A Hair Raising Experince

As a mom, I find myself constantly on that balance beam between time for me and time for my family.

On one hand, if I don’t put on my own oxygen mask first, how will I draw enough life giving breath to be of service to anyone else?

At the same time, it’s become more and more apparent to me that the purpose of life is not living and focusing on myself. The purpose is to be there for others. This doesn’t mean I can’t set boundaries, but it does mean that in losing myself, I find myself.

I’m not surprised that my new quandary has infiltrated the one area of time I have each day for myself – the gym. On one hand, I despise rising at 530 to be at the YMCA by 630. On the other hand, when I do it, I find that am more ready to face my babies at 745 for the great walk to school.

Lately, they’ve wanted to join me. “No way you greedy little leeches”  “Okay, why not,” I find myself saying. After all, how much longer will they want to hang out with their mom – a stinky, sweaty one at that?

This morning, however, proved to be the most ridiculous series of events in the history of my mother/son relationship.After not being able to find his shoes, locate a sweater, or eat a piece of fruit (my suggestion to avoid him passing out on a treadmill going faster than Rosie, Judy Jetson’s maid) my son and I launched into full-blown war over his hair.

You see, he started out like this:


But he’s since morphed into this:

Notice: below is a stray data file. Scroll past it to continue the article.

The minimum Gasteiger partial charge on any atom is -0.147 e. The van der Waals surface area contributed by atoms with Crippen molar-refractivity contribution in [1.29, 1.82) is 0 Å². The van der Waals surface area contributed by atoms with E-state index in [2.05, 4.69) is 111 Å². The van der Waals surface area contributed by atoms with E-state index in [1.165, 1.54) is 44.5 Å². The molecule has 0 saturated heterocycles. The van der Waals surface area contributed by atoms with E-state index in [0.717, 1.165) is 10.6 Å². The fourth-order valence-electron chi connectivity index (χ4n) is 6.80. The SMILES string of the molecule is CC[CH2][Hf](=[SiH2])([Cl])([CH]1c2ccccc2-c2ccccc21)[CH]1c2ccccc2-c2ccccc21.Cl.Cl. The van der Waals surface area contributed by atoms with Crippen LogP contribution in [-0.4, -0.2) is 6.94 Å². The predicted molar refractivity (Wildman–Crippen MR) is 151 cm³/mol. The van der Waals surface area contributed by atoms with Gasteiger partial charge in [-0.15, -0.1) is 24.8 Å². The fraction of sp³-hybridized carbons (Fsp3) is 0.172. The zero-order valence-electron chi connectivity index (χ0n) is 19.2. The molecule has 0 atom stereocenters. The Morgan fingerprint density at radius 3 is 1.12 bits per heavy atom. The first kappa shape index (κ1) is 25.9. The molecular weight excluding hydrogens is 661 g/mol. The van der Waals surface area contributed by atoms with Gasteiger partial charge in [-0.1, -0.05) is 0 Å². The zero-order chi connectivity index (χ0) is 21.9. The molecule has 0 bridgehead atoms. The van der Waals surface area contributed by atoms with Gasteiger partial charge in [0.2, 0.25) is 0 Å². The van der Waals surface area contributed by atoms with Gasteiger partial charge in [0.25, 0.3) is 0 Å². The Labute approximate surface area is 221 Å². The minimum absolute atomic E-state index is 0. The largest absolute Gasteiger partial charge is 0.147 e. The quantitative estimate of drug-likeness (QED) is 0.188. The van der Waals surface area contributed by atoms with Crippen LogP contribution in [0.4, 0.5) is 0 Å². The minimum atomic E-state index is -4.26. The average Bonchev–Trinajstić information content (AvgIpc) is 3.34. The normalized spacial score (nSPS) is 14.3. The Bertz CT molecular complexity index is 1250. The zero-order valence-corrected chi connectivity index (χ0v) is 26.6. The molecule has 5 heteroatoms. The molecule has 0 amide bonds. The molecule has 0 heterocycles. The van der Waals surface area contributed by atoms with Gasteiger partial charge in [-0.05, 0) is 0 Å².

older boy

And while I’m not saying that having his hair parted down the middle in hesher/oily locks is a bad look FOR 1984 I have recently been the wee bit concerned that his style was not lending itself to his efforts to become, in his own words, “more popular.” I mean, it’s not like he plays guitar, does theatre or is donating to Locks of Love. His only intention, as of now, is to “see what happens,” attract birds to nest, or subconsciously work towards being the tween stand-in for Kenny G’s “My Teenage Musical Self in C-Minor.”

Note to self for future: Having this conversation at 6:45am when your gas tank and patience is low is not one of the brightest moves on the planet. Our conversation went like this.

Me: Stink, I love you, but I’m really wanting you to get your hair shaped up.

Stink: Why? It’s fine.

Me: Actually, no, it’s not.

Stink: Actually, yes, it is.

Me: I’m not asking you to cut it. I’m asking you shape it.

Stink: I’m not asking you to stop talking about it, I’m asking you to STOP TALKING ABOUT IT.